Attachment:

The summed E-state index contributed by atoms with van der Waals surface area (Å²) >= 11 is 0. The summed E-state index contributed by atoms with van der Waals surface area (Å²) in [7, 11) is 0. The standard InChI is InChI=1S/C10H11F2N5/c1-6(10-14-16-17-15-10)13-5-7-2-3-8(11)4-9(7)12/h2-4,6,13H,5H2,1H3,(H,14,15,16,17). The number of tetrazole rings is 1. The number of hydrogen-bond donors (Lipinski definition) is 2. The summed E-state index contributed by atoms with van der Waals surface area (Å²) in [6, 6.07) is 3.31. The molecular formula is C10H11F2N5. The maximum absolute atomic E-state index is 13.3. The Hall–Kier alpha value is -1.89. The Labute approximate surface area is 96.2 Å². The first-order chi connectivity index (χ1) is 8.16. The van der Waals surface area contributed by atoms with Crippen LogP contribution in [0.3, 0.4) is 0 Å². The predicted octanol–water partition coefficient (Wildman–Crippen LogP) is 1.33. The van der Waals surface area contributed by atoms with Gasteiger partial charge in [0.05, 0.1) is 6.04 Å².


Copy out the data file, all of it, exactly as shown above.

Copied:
The summed E-state index contributed by atoms with van der Waals surface area (Å²) >= 11 is 0. The summed E-state index contributed by atoms with van der Waals surface area (Å²) in [7, 11) is 0. The standard InChI is InChI=1S/C10H11F2N5/c1-6(10-14-16-17-15-10)13-5-7-2-3-8(11)4-9(7)12/h2-4,6,13H,5H2,1H3,(H,14,15,16,17). The number of tetrazole rings is 1. The number of hydrogen-bond donors (Lipinski definition) is 2. The summed E-state index contributed by atoms with van der Waals surface area (Å²) in [6, 6.07) is 3.31. The molecular formula is C10H11F2N5. The maximum absolute atomic E-state index is 13.3. The Hall–Kier alpha value is -1.89. The Labute approximate surface area is 96.2 Å². The first-order chi connectivity index (χ1) is 8.16. The van der Waals surface area contributed by atoms with Crippen LogP contribution in [0.3, 0.4) is 0 Å². The predicted octanol–water partition coefficient (Wildman–Crippen LogP) is 1.33. The van der Waals surface area contributed by atoms with Gasteiger partial charge in [0.05, 0.1) is 6.04 Å².